Identity Management Terminology

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Identity management is an important technology for managing user objects, identity attributes, authentication factors and security entitlements. This is done by providing automated and self-service processes for on-boarding, termination and every change that impacts a user between these events. Identity management encompasses a wide range of technologies and processes and consequently there may be ill defined or conflicting terminology relating to key concepts. This document introduces key identity management terminology and offers clear, unambiguous definitions. The intent is to help the reader focus on solving real problems, rather than waste energy on the language of identity management.

Transcript of Identity Management Terminology

  • 1. Identity Management Terminology 2014 Hitachi ID Systems, Inc. All rights reserved.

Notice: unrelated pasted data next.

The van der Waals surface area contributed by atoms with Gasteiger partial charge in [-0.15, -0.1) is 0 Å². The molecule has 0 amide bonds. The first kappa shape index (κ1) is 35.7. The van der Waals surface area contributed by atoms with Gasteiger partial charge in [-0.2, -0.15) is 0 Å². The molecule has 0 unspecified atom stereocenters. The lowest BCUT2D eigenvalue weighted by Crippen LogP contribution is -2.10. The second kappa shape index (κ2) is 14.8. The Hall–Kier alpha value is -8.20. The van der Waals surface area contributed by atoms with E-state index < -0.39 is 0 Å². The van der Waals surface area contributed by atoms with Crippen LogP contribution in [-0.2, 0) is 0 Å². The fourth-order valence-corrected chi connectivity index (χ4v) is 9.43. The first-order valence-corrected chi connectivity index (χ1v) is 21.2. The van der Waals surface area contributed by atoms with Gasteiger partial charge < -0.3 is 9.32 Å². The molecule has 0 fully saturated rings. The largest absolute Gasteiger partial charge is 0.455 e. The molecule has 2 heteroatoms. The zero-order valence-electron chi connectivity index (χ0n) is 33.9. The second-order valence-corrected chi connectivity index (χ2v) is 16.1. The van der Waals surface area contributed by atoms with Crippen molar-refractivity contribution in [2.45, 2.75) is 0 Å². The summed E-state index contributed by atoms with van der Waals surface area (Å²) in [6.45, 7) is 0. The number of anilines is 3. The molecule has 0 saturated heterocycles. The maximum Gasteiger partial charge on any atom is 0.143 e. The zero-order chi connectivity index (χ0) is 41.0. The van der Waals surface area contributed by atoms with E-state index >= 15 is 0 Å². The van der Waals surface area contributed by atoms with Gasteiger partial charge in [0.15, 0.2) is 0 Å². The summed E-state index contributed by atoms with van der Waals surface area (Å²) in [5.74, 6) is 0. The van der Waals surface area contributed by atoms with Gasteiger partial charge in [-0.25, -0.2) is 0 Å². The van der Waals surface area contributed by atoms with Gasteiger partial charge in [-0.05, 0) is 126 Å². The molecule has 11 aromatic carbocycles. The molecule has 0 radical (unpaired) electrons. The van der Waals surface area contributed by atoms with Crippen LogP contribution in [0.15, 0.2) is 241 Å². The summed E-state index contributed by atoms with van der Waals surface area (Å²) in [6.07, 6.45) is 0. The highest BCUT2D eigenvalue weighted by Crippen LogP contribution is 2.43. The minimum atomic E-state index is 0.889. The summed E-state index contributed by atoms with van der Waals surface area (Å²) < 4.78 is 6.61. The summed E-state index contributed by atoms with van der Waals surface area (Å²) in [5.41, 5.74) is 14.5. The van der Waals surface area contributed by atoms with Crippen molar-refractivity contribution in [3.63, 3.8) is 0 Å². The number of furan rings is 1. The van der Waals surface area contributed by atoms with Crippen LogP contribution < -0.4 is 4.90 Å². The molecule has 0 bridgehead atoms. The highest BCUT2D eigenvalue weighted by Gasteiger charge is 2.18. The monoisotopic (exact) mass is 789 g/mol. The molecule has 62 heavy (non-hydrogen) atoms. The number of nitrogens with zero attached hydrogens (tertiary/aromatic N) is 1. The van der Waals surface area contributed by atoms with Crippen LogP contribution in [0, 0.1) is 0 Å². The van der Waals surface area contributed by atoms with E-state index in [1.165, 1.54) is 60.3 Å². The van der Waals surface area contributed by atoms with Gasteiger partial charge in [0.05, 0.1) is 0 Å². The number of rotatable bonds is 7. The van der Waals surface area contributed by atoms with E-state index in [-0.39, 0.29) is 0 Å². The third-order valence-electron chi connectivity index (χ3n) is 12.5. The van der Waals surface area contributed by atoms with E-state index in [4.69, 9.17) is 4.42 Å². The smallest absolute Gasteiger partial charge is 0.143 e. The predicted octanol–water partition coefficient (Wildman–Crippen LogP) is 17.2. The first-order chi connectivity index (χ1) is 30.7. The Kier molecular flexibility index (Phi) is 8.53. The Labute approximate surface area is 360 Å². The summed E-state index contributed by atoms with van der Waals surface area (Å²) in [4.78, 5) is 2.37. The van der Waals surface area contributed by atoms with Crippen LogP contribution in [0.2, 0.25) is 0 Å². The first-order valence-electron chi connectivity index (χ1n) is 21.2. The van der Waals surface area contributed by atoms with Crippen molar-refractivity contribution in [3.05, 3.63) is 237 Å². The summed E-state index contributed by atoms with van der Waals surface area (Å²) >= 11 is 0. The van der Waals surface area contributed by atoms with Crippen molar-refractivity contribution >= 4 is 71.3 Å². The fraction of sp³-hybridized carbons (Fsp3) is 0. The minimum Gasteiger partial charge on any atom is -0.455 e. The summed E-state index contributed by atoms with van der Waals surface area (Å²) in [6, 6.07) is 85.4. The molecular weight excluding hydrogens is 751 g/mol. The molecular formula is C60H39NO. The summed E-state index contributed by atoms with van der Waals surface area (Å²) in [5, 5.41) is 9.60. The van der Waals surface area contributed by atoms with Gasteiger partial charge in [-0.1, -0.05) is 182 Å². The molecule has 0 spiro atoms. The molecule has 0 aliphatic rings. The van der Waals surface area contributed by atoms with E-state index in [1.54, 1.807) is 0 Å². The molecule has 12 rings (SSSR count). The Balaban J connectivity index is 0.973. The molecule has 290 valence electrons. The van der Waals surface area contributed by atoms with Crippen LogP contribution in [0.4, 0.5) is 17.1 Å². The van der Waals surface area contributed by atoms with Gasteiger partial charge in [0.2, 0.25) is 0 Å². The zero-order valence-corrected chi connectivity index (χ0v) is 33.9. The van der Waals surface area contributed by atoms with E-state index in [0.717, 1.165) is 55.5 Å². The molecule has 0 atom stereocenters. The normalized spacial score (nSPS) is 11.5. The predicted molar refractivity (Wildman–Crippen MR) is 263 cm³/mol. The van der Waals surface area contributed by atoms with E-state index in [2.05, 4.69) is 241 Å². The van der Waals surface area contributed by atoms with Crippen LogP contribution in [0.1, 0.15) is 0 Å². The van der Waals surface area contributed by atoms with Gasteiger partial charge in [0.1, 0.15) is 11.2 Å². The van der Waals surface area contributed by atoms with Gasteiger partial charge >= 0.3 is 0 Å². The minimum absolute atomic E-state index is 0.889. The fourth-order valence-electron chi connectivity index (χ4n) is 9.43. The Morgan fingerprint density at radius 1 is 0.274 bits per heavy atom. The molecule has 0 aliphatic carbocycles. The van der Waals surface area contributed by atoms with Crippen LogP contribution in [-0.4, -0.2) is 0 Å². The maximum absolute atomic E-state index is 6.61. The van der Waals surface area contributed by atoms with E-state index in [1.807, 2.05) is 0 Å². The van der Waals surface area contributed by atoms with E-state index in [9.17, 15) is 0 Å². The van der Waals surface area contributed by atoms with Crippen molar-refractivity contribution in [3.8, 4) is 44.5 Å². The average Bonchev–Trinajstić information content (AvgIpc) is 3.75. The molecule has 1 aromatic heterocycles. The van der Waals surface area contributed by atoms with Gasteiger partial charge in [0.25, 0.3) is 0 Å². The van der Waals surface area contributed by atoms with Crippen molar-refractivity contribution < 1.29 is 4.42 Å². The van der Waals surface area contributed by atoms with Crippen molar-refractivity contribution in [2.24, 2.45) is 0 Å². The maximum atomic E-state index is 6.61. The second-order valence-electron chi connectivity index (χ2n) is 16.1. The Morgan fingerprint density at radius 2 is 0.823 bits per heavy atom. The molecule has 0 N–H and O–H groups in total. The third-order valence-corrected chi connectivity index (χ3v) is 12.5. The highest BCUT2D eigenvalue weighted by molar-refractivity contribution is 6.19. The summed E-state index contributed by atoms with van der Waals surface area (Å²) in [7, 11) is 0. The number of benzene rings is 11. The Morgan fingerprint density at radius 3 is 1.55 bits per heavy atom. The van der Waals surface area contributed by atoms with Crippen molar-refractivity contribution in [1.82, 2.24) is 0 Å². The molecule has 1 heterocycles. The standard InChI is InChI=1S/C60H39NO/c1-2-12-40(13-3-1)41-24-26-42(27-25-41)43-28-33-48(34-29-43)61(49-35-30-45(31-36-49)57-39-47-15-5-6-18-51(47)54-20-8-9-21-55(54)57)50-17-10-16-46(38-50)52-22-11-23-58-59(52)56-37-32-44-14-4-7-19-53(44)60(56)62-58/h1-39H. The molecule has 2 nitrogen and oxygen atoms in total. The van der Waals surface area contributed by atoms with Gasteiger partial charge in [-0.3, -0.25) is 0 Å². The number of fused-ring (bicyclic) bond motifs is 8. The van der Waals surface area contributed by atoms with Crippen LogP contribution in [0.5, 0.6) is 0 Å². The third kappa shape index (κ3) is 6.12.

2. Identity management is an important technology for managing user objects, identity attributes, authentica- tion factors and security entitlements. This is done by providing automated and self-service processes for on-boarding, termination and every change that impacts a user between these events. Identity management encompasses a wide range of technologies and processes and consequently there may be ill dened or conicting terminology relating to key concepts. This document introduces key identity management terminology and offers clear, unambiguous denitions. The intent is to help the reader focus on solving real problems, rather than waste energy on the language of identity management. Contents 1 Introduction 1 2 Participants in Identity Management 1 3 Business Processes 3 4 Business Processes 4 5 Identication 4 6 Authentication 5 6.1 Passwords . . . . . . . . . . . . . . . . . . . . . . . . . . . . . . . . . . . . . . . . . . . . . . 6 6.2 Lockouts and Expiration . . . . . . . . . . . . . . . . . . . . . . . . . . . . . . . . . . . . . . 7 6.3 Challenge/Response . . . . . . . . . . . . . . . . . . . . . . . . . . . . . . . . . . . . . . . . 7 6.4 Hardware and Software Tokens . . . . . . . . . . . . . . . . . . . . . . . . . . . . . . . . . . 8 6.5 Biometrics . . . . . . . . . . . . . . . . . . . . . . . . . . . . . . . . . . . . . . . . . . . . . . 8 6.6 PKI Certicates and Smart Cards . . . . . . . . . . . . . . . . . . . . . . . . . . . . . . . . . 9 6.7 Location-based Authentication . . . . . . . . . . . . . . . . . . . . . . . . . . . . . . . . . . . 10 7 Authorization 11 7.1 Access Control Lists . . . . . . . . . . . . . . . . . . . . . . . . . . . . . . . . . . . . . . . . 11 7.2 Security Groups . . . . . . . . . . . . . . . . . . . . . . . . . . . . . . . . . . . . . . . . . . . 11 7.3 Virtual Groups . . . . . . . . . . . . . . . . . . . . . . . . . . . . . . . . . . . . . . . . . . . . 12 7.4 Segregation of Duties . . . . . . . . . . . . . . . . . . . . . . . . . . . . . . . . . . . . . . . . 12 7.5 Entitlement Management . . . . . . . . . . . . . . . . . . . . . . . . . . . . . . . . . . . . . . 13 7.6 Role-based Access Control . . . . . . . . . . . . . . . . . . . . . . . . . . . . . . . . . . . . 14 i 3. Identity Management Terminology 8 Audit / Access Certication 15 8.1 Change Management . . . . . . . . . . . . . . . . . . . . . . . . . . . . . . . . . . . . . . . . 15 9 Directory 17 10 Single Sign-on 18 10.1 Token Passing Approaches . . . . . . . . . . . . . . . . . . . . . . . . . . . . . . . . . . . . 18 10.2 Enterprise Single Sign-on . . . . . . . . . . . . . . . . . . . . . . . . . . . . . . . . . . . . . 19 10.3 Web Single Sign-on . . . . . . . . . . . . . . . . . . . . . . . . . . . . . . . . . . . . . . . . . 19 10.4 Federation . . . . . . . . . . . . . . . . . . . . . . . . . . . . . . . . . . . . . . . . . . . . . . 20 11 Password Management 21 11.1 Password Policy . . . . . . . . . . . . . . . . . . . . . . . . . . . . . . . . . . . . . . . . . . . 21 11.2 Password Synchronization . . . . . . . . . . . . . . . . . . . . . . . . . . . . . . . . . . . . . 22 11.3 Self-Service Password Reset . . . . . . . . . . . . . . . . . . . . . . . . . . . . . . . . . . . 23 11.4 Password Wallets . . . . . . . . . . . . . . . . . . . . . . . . . . . . . . . . . . . . . . . . . . 23 11.5 Password Recovery . . . . . . . . . . . . . . . . . . . . . . . . . . . . . . . . . . . . . . . . . 23 12 User Provisioning 25 12.1 Automated Provisioning . . . . . . . . . . . . . . . . . . . . . . . . . . . . . . . . . . . . . . 26 12.2 Consolidated and Delegated Administration . . . . . . . . . . . . . . . . . . . . . . . . . . . 26 12.3 Target Systems . . . . . . . . . . . . . . . . . . . . . . . . . . . . . . . . . . . . . . . . . . . 27 13 Privileged Password Management 28 13.1 Sensitive Passwords . . . . . . . . . . . . . . . . . . . . . . . . . . . . . . . . . . . . . . . . 29 13.2 Password Locations . . . . . . . . . . . . . . . . . . . . . . . . . . . . . . . . . . . . . . . . . 29 13.3 Access Disclosure . . . . . . . . . . . . . . . . . . . . . . . . . . . . . . . . . . . . . . . . . 30 14 User Interfaces 31 2014 Hitachi ID Systems, Inc. All rights reserved. 4. Identity Management Terminology 1 Introduction Identity management is an important technology for managing user objects, identity attributes, authentica- tion factors and security entitlements. This is done by providing automated and self-service processes for on-boarding, termination and every change that impacts a user between these events. Identity management encompasses a wide range of technologies and processes and consequently there may be ill dened or conicting terminology relating to key concepts. This document introduces key identity management terminology and offers clear, unambiguous denitions. The intent is to help the reader focus on solving real problems, rather than waste energy on the language of identity management. 2 Participants in Identity Management 1 User Users are people whose access to systems and identity information must be managed. 2 Support Analyst An IT support analyst is a user with special privileges, that allow him to assist other users, for example by resetting their forgotten passwords. 3 Target System Administrator A system administrator is a user with absolute control over a target system (see 151 on Page 27). The system administrator may install any or all software on the managed system, can create or delete other users on that system, etc. 4 Security Administrator A security administrator is a person responsible for maintaining a list of users, their identity attributes, their passwords or other authentication factors and their security privileges on one or more target systems (see 151 on Page 27). The security administrator may not have the responsibility or ability to recongure or otherwise manage the system itself that is the job of a system administrator (see 3 on Page 1). 5 Application Owner An applications owner is a person in a business organization who may have authorized purchase of the application and is in any case responsible for the use of that system. This is a business rather than technical role. 6 Data Owner A data owner is a business role associated with responsibility for a given set of data. Normally this comes with responsibility to decide what users (see 1 on Page 1) in the organization may access the data in question and for the quality of the data. 7 Group Owner Access to data, to applications and to features within applications is often controlled using security groups (see 74 on Page 11). Groups normally have owners people in an organization responsible for managing membership in the group (see 76 on Page 11). 2014 Hitachi ID Systems, Inc.. All rights reserved. 1 5. Identity Management Terminology 8 Management Chain In a business setting, users normally have managers, who in turn have their own managers. The sequence of managers, starting with a given user and ending with the highest individual in an organization is that users management chain. Management chains are relevant to identity management as they are often used to authorize security changes. 9 Requester Changes to user proles or entitlements are often initiated by a requester literally a person who makes a change request. In other cases they may be initiated by an automated process, which may or may not have a virtual (i.e., non-human) ID. 10 Recipient Changes to user proles or entitlements always have a recipient that user prole which will be created, modied or deleted. 11 Authorizer Changes to user proles or entitlements may be subject to approval before they are acted on. In cases where approval is required, one or more authorizers are assigned that responsibility. 12 Delegated Authorizer A given authorizer may not always be available. For example, authorizers may take holidays, be ill, be too busy to respond, etc. In these cases, an authorizer may wish to delegate his authority to another user temporarily or permanent. The new authorizer is a delegated one. 13 Escalated Authorizer A given authorizer may not always be available. In cases where an authorizer fails to respond to a request to approve or reject a requested change, and where the authorizer has not named a delegated authorizer (see 12 on Page 2), an automatic escalation process may select a replacement authorizer after a period of time. This replacement is the escalated authorizer. 2014 Hitachi ID Systems, Inc.. All rights reserved. 2 6. Identity Management Terminology 3 Business Processes User proles are created, changed and deleted in response to business processes. This section captures the most important processes that drive identity management. 14 Onboarding This is the process where users join an organization. It may refer to hiring new employees, bringing in contractors or signing up visitors to a web portal. 15 Access Support Users may sometimes experience difculty in relation to their security privileges (see 72 on Page 11). They will then typically contact a support analyst (see 2 on Page 1) for assistance, and that person will adjust their access rights. 16 Authentication Support Users may sometimes experience difculty signing into a system or application. They may have forgotten their password or triggered an intruder lockout (see 43 on Page 7). In these cases, they may contact a support analyst (see 2 on Page 1) for assistance, such as a password reset (see 141 on Page 23). 17 Identity Change User identity information may change for time to time. For example, people change their names after marriage or divorce, their phone number and address changes periodically, etc. Where systems and applications track this data, it must be changed whenever the real-world information changes. Such changes are called identity changes.